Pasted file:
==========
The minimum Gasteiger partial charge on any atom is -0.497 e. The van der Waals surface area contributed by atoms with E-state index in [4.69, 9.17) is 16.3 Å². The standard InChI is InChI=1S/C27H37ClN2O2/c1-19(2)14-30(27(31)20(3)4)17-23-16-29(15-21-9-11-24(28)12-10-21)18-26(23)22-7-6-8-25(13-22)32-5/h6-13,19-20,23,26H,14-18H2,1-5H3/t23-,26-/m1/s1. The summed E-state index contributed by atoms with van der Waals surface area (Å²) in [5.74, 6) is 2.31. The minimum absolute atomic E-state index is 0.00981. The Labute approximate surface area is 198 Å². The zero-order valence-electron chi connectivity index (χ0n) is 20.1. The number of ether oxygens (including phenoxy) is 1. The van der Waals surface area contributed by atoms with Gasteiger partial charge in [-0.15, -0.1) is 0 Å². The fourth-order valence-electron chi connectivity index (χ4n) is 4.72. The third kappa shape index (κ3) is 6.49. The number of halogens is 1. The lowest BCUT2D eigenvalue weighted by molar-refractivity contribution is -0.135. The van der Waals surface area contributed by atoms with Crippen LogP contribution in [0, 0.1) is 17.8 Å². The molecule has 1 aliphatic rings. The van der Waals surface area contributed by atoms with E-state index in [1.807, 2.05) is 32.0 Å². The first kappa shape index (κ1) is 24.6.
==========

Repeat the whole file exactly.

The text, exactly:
The minimum Gasteiger partial charge on any atom is -0.497 e. The van der Waals surface area contributed by atoms with E-state index in [4.69, 9.17) is 16.3 Å². The standard InChI is InChI=1S/C27H37ClN2O2/c1-19(2)14-30(27(31)20(3)4)17-23-16-29(15-21-9-11-24(28)12-10-21)18-26(23)22-7-6-8-25(13-22)32-5/h6-13,19-20,23,26H,14-18H2,1-5H3/t23-,26-/m1/s1. The summed E-state index contributed by atoms with van der Waals surface area (Å²) in [5.74, 6) is 2.31. The minimum absolute atomic E-state index is 0.00981. The Labute approximate surface area is 198 Å². The zero-order valence-electron chi connectivity index (χ0n) is 20.1. The number of ether oxygens (including phenoxy) is 1. The van der Waals surface area contributed by atoms with Gasteiger partial charge in [-0.15, -0.1) is 0 Å². The fourth-order valence-electron chi connectivity index (χ4n) is 4.72. The third kappa shape index (κ3) is 6.49. The number of halogens is 1. The lowest BCUT2D eigenvalue weighted by molar-refractivity contribution is -0.135. The van der Waals surface area contributed by atoms with Crippen LogP contribution in [0, 0.1) is 17.8 Å². The molecule has 1 aliphatic rings. The van der Waals surface area contributed by atoms with E-state index in [1.807, 2.05) is 32.0 Å². The first kappa shape index (κ1) is 24.6.